Fall House Hunt

Watt’s happening: Electric cars are coming. Is your home ready?

You’ve got three options for home recharging, but only one really makes sense.

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If there’s an electric car in your future, maybe there ought to be an EV charger in your driveway.

After all, there aren’t nearly enough public car chargers to sustain millions of electric vehicles. Even if you find a public charger, you’ll have to compete with those apartment and condo dwellers who can’t plug their cars in at home. Besides, it usually takes hours to power up a vehicle. With a home charger, it’ll happen while you sleep.

You’ve got three options for home recharging, but only one really makes sense.

Just about every electric car comes with a basic Level 1 charger — a fancy description for an extension cord and adapter that will plug into any standard 110-volt power outlet. If you’ve already got one of these in the garage or driveway, you’re all set. But prepare for a long wait. Level 1 is the slowest-possible charging method. It’ll add about three or four miles of driving range per hour and can require several days for a full charge.


On the opposite extreme, you’ve got “Level 3″ chargers that can fill up a car battery in under an hour. But these require special electrical transformers and power cables and can cost more than $100,000. Not a problem if you’re Tom Brady, but hardly practical for the rest of us.

The best home option is a Level 2, a charger that can add about 25 miles of driving range per hour. Hooking up a Level 2 charger requires a 240-volt electric circuit, the same kind used to power electric stoves or dryers. It’s a matter of running the new cable from your home’s electrical panel to the outside of the house or over to the garage and then installing the charger.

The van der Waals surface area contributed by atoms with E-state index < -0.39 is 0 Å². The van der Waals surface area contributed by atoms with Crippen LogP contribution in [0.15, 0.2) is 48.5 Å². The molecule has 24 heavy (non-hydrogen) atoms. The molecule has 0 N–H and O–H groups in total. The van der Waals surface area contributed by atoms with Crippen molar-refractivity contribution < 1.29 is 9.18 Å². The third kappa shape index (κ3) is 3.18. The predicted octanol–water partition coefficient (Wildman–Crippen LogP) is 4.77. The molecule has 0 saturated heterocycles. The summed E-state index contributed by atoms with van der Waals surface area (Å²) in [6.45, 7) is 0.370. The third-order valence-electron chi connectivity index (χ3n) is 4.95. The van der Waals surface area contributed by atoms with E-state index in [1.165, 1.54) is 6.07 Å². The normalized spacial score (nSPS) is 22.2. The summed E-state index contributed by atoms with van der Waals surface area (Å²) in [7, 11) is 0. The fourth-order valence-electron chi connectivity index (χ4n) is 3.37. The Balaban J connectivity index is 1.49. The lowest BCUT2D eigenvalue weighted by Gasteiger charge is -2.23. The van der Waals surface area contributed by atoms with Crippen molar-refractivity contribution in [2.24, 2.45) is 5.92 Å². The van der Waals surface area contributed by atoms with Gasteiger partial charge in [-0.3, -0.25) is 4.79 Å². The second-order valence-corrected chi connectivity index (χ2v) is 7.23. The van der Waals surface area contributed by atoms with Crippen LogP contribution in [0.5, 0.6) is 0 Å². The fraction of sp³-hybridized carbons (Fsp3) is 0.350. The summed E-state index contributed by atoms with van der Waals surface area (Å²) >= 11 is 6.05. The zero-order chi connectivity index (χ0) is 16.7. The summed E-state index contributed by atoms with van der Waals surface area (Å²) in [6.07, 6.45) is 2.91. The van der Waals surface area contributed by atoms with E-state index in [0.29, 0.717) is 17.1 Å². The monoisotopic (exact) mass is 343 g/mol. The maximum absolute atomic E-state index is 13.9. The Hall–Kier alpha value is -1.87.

The whole process typically runs about $2,000, but clever innovators are looking to lower the cost. A Philadelphia company called ConnectDER is teaming up with German industrial giant Siemens to offer a car-charging station that plugs into the slot now occupied by your home’s electric meter. Then the meter is plugged into the charging station.

The ConnectDER charger draws power directly from the electric cable as it enters the house. There’s no need to modify the electrical panel or drill a hole through the wall to run a cable. A ConnectDER official said the new system will go on sale in the first half of 2023, at a price significantly lower than a standard Level 2 installation.


But if you’re hoping that an EV charger will boost the value of your house, prepare for disappointment.

“I have seen no evidence at the residential real estate level that an EV charger increases home value,” said Craig Foley, founder of Sustainable Real Estate Consulting Services in Winchester. That’s hardly surprising, given the relative simplicity and low cost of adding a charger.

Perhaps more surprising is how few home buyers seem interested in having an EV charger. In a 2021 survey by the National Association of Home Builders, about 3,200 likely home buyers were asked to rate their interest in 21 high-tech home features. An EV car charger came in dead last, with only 38 percent saying they considered it an essential or even a desirable feature. By contrast, 77 percent were eager to have smart thermostats.

Rose Quint, NAHB’s assistant vice president for survey research, said home builders have only so many dollars to spend on amenities. They rely on this survey when deciding what to put in and leave out, especially with mid-priced homes with thin profit margins.

But EVs are becoming a commonplace feature in many high-end homes. And Foley said the chargers can definitely enhance a home’s appeal and make it easier to sell.


Besides, the NAHB survey indicated that much of the resistance to EV chargers comes from baby boomers. Younger home buyers are almost twice as likely to look for an EV hookup. That’s one more way that a home car charger can pay off.

Hiawatha Bray can be reached at [email protected]. Follow him on Twitter @GlobeTechLab.


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